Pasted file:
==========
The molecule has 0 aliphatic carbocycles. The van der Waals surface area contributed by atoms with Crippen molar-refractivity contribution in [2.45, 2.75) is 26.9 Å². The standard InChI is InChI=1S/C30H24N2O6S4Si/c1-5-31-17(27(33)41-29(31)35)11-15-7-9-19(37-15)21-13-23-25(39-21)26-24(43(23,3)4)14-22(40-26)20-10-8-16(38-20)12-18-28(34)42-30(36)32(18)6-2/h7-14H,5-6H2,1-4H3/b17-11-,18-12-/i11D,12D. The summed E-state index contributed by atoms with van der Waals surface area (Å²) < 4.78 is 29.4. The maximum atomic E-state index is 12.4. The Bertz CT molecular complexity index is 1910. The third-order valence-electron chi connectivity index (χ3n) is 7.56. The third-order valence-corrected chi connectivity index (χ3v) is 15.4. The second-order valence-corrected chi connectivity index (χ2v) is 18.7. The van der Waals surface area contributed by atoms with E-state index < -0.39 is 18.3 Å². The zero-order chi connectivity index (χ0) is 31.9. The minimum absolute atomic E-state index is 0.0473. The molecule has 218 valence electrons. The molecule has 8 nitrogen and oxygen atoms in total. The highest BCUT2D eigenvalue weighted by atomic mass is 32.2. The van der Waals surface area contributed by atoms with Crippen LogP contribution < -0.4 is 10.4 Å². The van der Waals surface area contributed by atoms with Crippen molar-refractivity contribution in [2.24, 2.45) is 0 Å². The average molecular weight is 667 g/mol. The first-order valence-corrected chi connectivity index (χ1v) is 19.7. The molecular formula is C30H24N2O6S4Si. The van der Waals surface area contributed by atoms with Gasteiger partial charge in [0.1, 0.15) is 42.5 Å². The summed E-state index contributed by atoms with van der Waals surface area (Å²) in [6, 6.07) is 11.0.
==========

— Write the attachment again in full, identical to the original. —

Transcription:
The molecule has 0 aliphatic carbocycles. The van der Waals surface area contributed by atoms with Crippen molar-refractivity contribution in [2.45, 2.75) is 26.9 Å². The standard InChI is InChI=1S/C30H24N2O6S4Si/c1-5-31-17(27(33)41-29(31)35)11-15-7-9-19(37-15)21-13-23-25(39-21)26-24(43(23,3)4)14-22(40-26)20-10-8-16(38-20)12-18-28(34)42-30(36)32(18)6-2/h7-14H,5-6H2,1-4H3/b17-11-,18-12-/i11D,12D. The summed E-state index contributed by atoms with van der Waals surface area (Å²) < 4.78 is 29.4. The maximum atomic E-state index is 12.4. The Bertz CT molecular complexity index is 1910. The third-order valence-electron chi connectivity index (χ3n) is 7.56. The third-order valence-corrected chi connectivity index (χ3v) is 15.4. The second-order valence-corrected chi connectivity index (χ2v) is 18.7. The van der Waals surface area contributed by atoms with E-state index < -0.39 is 18.3 Å². The zero-order chi connectivity index (χ0) is 31.9. The minimum absolute atomic E-state index is 0.0473. The molecule has 218 valence electrons. The molecule has 8 nitrogen and oxygen atoms in total. The highest BCUT2D eigenvalue weighted by atomic mass is 32.2. The van der Waals surface area contributed by atoms with Crippen LogP contribution < -0.4 is 10.4 Å². The van der Waals surface area contributed by atoms with Crippen molar-refractivity contribution in [2.24, 2.45) is 0 Å². The average molecular weight is 667 g/mol. The first-order valence-corrected chi connectivity index (χ1v) is 19.7. The molecular formula is C30H24N2O6S4Si. The van der Waals surface area contributed by atoms with Gasteiger partial charge in [0.1, 0.15) is 42.5 Å². The summed E-state index contributed by atoms with van der Waals surface area (Å²) in [6, 6.07) is 11.0.